India and Britain yesterday signed a civil nuclear agreement, reaffirming the importance of addressing climate change and promoting “secure, affordable and sustainable supplies of energy”. The agreement was signed on the first day of Indian prime minister Narendra Modi’s three-day official visit to Britain.
The civil nuclear agreement is “a symbol of our mutual trust”, Modi said in a joint statement with British Prime Minister David Cameron at the end of their talks in London.
The two leaders welcomed the completion of negotiations on a bilateral Civil Nuclear Co-operation Agreement and a memorandum of understanding between the UK and the Indian Department for Atomic Energy to encourage joint training and experience sharing on civil nuclear with the Indian Global Centre for Nuclear Energy Partnership.
The Department of Energy and Climate Change (DECC) said the agreements signalled “a growing relationship in this sector”.
A “comprehensive package” of collaboration on energy and climate change aims to support economic growth, energy security and energy access, DECC said. The package encompasses £3.2 billion ($4.9 billion) of commercial agreements, joint research programs and initiatives to share technical, scientific, and financial and policy expertise. DECC said this will encourage the research, development and eventual deployment of clean technology, renewables, gas and nuclear power.
The two countries agreed on the need for an “ambitious and comprehensive” global agreement to tackle climate change under the United Nations Framework Convention on Climate Change (UNFCCC) at the Paris Climate Conference in December, and that the agreement “should signal to investors and innovators the long term commitment of governments to clean and more sustainable economies”, DECC said.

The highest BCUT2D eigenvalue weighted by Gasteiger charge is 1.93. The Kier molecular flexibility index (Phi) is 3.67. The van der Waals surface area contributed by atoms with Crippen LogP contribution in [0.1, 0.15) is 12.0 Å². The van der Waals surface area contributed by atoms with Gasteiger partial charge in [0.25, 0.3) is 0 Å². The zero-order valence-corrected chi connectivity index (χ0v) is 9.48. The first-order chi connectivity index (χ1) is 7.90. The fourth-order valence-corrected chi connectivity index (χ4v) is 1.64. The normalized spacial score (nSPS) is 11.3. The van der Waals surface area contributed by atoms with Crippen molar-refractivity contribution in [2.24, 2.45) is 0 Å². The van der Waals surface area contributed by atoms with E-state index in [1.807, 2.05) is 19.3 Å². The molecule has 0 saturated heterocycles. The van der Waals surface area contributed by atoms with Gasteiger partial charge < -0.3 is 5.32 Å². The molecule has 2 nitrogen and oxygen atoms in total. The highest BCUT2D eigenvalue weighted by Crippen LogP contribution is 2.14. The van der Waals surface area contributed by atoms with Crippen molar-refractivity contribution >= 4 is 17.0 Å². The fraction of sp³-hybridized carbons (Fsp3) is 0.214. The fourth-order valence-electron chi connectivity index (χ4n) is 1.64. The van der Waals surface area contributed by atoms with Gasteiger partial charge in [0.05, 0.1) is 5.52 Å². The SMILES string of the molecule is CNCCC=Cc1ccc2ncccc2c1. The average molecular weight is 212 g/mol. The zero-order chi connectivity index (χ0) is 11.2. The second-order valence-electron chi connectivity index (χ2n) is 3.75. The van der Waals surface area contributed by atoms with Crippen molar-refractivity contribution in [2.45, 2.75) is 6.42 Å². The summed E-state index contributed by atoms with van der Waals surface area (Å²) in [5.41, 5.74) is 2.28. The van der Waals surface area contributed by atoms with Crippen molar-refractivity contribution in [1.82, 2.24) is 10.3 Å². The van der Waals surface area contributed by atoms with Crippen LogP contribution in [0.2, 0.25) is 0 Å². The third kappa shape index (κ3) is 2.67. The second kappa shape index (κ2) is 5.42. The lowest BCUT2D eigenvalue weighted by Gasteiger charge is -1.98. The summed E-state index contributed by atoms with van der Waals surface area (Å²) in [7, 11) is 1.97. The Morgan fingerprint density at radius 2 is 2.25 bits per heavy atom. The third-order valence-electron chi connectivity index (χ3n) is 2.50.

Energy and climate change secretary Amber Rudd said the UK and India’s partnership on energy “is going from strength to strength”. Rudd added: “We share world-class expertise in research and innovation. The UK’s experience in green finance and technology in particular makes us well – placed to work together to promote secure, affordable and sustainable supplies of energy and address climate change.”
The upcoming COP21 talks in Paris will be a “crucial moment”, she said, in the fight against climate change. “I am pleased to be able to work closely with India to ensure that the deal we secure helps to keep the below 2ºC limit on global warming within reach.”
During a press briefing, Cameron noted that it was Modi’s first visit to the UK since taking office and the first of an Indian prime minister in almost a decade. “It’s a real opportunity to open a new chapter in the relationship between our two countries,” he said.